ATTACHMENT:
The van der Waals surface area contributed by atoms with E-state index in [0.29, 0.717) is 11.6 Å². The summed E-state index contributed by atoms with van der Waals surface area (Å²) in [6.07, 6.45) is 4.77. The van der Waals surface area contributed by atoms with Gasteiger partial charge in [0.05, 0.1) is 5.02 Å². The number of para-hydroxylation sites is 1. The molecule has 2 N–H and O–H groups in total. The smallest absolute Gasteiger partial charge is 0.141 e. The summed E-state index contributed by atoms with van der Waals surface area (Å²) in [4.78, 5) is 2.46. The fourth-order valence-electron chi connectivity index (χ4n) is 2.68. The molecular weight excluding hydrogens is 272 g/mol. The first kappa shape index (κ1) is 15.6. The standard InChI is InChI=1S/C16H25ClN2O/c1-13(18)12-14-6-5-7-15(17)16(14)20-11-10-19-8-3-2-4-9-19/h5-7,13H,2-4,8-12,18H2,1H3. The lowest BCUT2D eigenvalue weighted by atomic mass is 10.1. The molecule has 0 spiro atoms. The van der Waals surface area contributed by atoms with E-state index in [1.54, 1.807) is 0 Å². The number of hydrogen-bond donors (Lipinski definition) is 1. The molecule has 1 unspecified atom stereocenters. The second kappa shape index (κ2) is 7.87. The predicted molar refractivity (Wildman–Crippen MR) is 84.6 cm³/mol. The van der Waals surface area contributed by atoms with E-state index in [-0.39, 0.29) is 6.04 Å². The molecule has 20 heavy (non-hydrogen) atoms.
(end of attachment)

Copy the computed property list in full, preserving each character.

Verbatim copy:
The van der Waals surface area contributed by atoms with E-state index in [0.29, 0.717) is 11.6 Å². The summed E-state index contributed by atoms with van der Waals surface area (Å²) in [6.07, 6.45) is 4.77. The van der Waals surface area contributed by atoms with Gasteiger partial charge in [0.05, 0.1) is 5.02 Å². The number of para-hydroxylation sites is 1. The molecule has 2 N–H and O–H groups in total. The smallest absolute Gasteiger partial charge is 0.141 e. The summed E-state index contributed by atoms with van der Waals surface area (Å²) in [4.78, 5) is 2.46. The fourth-order valence-electron chi connectivity index (χ4n) is 2.68. The molecular weight excluding hydrogens is 272 g/mol. The first kappa shape index (κ1) is 15.6. The standard InChI is InChI=1S/C16H25ClN2O/c1-13(18)12-14-6-5-7-15(17)16(14)20-11-10-19-8-3-2-4-9-19/h5-7,13H,2-4,8-12,18H2,1H3. The lowest BCUT2D eigenvalue weighted by atomic mass is 10.1. The molecule has 0 spiro atoms. The van der Waals surface area contributed by atoms with E-state index in [1.54, 1.807) is 0 Å². The number of hydrogen-bond donors (Lipinski definition) is 1. The molecule has 1 unspecified atom stereocenters. The second kappa shape index (κ2) is 7.87. The predicted molar refractivity (Wildman–Crippen MR) is 84.6 cm³/mol. The van der Waals surface area contributed by atoms with E-state index in [-0.39, 0.29) is 6.04 Å². The molecule has 20 heavy (non-hydrogen) atoms.